Congressman Emanuel Cleaver and Mayor Sly James to attend Heart of America Stand Down for Homeless Veterans

Media contact:
Joyce Richards 913.645.1078

Hundreds of homeless Veterans in Kansas City will get a “hand up, not a hand out” on June 6 and 7. Veterans can receive clothing, shoes and boots, haircuts, community services and a hot lunch at the annual event on the grounds of the Scottish Rite Temple, 1330 Linwood Blvd, Kansas City, Missouri.

Congressman Emanuel Cleaver and Mayor Sly James will attend the Opening Ceremony on June 6 at 10:30 a.m.

The Heart of America Stand Down typically serves between 500-700 homeless Veterans -- men and women of all ages who have served our country with honor, but struggle once they return home.

In 1993, Art Fillmore and Bob Waechter started the Heart of America Stand Down to help the increasing number of homeless Veterans on Kansas City streets. Today, approximately 1,400 homeless Veterans live in the metropolitan area.

“Most people mistakenly believe that our government takes care of our Veterans once they return home,” said Art Fillmore, Kansas City attorney, Vietnam Veteran and Veteran advocate. “That, unfortunately, isn’t true. The Veterans Administration tries its best to help those who served, but they can’t reach all who suffer from military trauma. A large percentage of homeless Veterans have drug, alcohol and psychological problems related to their military service.”

“Thanks to our Vietnam veterans, private causes, involved communities and more than 100 community service partners, we’re able to reach more of these Veterans by providing resources that can make a difference and help homeless Veterans re-enter society as productive citizens,” said Bob Waechter, retired Veterans Administration executive and Vietnam Veteran.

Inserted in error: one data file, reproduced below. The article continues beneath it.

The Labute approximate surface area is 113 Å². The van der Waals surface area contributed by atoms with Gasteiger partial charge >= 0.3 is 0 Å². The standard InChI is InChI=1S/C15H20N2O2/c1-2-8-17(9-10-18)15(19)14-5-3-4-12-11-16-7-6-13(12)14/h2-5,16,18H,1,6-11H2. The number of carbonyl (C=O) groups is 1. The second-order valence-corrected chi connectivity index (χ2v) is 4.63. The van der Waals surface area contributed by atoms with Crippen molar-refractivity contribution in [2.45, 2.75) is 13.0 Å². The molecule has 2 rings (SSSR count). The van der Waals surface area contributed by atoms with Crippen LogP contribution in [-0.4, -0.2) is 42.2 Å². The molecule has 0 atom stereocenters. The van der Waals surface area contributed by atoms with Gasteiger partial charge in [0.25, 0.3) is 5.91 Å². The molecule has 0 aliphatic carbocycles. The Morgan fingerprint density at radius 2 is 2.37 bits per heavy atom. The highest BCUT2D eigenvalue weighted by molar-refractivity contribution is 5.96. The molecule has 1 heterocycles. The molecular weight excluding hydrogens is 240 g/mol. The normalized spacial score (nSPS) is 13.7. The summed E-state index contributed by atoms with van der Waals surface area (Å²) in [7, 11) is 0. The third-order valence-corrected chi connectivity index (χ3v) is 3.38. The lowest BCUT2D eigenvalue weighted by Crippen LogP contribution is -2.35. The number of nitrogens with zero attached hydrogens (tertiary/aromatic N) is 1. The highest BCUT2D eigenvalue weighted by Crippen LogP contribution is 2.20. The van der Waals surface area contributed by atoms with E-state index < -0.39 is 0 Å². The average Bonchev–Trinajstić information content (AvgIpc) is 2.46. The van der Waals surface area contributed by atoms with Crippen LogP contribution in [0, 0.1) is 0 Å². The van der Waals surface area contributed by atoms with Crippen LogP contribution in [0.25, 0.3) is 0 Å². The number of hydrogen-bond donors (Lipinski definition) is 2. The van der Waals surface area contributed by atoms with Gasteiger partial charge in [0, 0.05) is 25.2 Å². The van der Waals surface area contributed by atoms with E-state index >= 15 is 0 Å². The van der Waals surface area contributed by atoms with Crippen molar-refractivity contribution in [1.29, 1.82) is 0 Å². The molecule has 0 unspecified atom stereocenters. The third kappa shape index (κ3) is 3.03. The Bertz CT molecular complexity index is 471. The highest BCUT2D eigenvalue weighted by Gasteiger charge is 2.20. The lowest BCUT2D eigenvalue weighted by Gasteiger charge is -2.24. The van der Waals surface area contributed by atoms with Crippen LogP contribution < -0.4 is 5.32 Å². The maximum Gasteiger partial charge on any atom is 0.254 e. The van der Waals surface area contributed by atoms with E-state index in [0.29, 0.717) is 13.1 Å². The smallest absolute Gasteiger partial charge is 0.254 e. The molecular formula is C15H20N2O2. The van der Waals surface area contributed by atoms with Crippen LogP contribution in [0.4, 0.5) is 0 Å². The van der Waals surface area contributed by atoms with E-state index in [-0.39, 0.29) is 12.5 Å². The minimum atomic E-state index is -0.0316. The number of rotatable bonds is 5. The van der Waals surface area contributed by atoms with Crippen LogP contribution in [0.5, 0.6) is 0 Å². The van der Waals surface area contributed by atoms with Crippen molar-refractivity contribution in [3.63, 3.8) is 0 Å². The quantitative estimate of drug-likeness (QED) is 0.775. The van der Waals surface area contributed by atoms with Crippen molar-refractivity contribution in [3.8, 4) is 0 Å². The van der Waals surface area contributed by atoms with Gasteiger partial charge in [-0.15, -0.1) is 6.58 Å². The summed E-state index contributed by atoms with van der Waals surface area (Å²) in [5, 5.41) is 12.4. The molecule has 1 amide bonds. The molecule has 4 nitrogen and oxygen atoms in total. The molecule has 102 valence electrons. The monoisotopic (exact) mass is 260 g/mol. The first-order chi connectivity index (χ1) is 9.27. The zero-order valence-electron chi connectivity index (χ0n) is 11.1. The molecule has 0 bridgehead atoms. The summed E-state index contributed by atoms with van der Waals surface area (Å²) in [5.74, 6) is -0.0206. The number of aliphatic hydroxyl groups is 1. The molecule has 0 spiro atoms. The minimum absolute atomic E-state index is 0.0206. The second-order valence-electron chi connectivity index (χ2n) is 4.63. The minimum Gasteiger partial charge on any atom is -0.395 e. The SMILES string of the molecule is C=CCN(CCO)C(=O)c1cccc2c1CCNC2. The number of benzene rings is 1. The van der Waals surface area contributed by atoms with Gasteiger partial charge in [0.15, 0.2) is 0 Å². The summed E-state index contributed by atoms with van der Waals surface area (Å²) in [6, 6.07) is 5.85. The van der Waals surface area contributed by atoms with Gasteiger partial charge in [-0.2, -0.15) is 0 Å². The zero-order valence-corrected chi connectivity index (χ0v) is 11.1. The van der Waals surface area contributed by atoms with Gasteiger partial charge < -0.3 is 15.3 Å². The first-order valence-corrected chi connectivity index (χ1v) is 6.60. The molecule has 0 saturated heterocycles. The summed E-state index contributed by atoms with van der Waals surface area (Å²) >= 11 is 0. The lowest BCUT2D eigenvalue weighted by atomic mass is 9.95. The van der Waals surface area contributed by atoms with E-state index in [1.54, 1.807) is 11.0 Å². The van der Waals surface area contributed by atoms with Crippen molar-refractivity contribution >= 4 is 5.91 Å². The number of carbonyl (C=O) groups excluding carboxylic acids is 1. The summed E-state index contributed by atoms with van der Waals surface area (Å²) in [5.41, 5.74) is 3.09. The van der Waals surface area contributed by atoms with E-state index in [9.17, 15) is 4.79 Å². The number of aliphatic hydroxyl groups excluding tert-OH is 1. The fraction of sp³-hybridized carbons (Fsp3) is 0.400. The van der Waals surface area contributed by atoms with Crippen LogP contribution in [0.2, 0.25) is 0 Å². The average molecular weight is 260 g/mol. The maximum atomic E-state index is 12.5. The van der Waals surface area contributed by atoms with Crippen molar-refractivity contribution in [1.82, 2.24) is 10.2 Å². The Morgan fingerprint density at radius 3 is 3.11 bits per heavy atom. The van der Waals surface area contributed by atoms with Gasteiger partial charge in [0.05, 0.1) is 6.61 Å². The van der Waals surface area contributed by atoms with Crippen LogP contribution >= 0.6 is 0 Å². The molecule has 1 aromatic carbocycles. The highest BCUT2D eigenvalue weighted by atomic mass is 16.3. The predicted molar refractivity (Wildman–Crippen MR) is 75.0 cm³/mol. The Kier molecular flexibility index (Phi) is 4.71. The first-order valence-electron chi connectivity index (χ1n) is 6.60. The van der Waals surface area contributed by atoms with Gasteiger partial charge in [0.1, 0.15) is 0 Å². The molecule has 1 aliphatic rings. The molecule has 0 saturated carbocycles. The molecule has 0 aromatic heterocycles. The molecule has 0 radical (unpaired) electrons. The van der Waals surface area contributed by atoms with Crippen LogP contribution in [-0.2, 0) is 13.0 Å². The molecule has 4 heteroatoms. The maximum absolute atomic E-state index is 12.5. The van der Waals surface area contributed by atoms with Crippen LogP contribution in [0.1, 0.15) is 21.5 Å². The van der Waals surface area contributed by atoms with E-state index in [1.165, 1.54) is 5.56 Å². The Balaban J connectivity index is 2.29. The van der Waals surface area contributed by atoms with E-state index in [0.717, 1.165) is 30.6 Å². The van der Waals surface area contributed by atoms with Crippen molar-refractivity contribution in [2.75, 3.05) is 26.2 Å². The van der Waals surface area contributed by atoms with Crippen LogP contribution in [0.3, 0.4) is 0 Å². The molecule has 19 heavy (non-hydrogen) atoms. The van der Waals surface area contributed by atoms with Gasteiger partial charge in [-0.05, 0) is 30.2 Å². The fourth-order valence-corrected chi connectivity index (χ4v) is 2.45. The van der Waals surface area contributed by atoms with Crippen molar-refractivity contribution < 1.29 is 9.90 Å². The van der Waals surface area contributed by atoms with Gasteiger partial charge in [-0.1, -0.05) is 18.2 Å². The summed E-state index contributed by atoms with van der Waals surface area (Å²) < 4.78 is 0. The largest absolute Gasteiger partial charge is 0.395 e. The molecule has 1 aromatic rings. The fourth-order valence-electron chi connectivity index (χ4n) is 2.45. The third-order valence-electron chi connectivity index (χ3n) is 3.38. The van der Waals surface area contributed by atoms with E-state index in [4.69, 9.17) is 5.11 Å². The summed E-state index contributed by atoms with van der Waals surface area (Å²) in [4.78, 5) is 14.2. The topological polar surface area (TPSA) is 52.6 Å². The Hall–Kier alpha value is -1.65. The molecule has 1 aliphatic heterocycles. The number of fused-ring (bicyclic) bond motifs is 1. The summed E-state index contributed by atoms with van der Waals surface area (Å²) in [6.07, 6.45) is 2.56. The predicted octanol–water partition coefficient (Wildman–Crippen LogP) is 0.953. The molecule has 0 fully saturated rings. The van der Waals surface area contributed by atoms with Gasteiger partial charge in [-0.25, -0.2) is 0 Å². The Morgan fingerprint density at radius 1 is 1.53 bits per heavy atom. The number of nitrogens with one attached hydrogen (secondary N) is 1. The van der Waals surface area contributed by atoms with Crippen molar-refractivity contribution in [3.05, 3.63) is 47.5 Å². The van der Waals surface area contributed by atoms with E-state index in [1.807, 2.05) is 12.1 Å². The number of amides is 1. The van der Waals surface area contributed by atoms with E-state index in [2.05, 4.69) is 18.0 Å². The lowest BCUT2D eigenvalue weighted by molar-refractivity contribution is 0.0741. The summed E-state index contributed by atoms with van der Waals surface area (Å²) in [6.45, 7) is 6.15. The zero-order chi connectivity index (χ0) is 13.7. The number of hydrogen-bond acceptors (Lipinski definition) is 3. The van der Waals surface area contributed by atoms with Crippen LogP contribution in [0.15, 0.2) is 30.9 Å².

Hours June 6: 7:00 a.m. to 2:30 p.m. June 7: 7:00 a.m. to noon

Opening Ceremony June 6 at 10:30 a.m.

About Heart of America Stand Down - Founded in 1993 and run entirely by volunteers, the Stand Down is a 501(c)(3) non-profit. - Homeless Veterans receive help with medical issues, substance abuse, housing and utility assistance, family counseling, spiritual guidance, mentorships, educational and employment opportunities, and much more. Additionally, Veterans are connected with community resources for ongoing care. - “Stand Down” - a term used during wartime to signify a break from fighting; relaxation from a state of readiness or alert. - Stand Downs are held annually in 151 cities across the country; approximately 800,000 homeless Veterans live in the U.S.* - 87% of homeless Veterans suffer from mental illness and/or a substance abuse disorder.* - 1 in 5 Veterans currently receiving treatment attempt suicide.* - Veterans (versus those who have not served their country) are twice as likely to become homeless in the U.S.*

*Source: Veterans Administration

Donations needed: Disposable razors Shaving cream Deodorant Toothpaste and toothbrushes First Aid kits Men’s and women’s blue jeans (new or used) Men’s and women’s boots (especially men’s boots, sizes 9-12)

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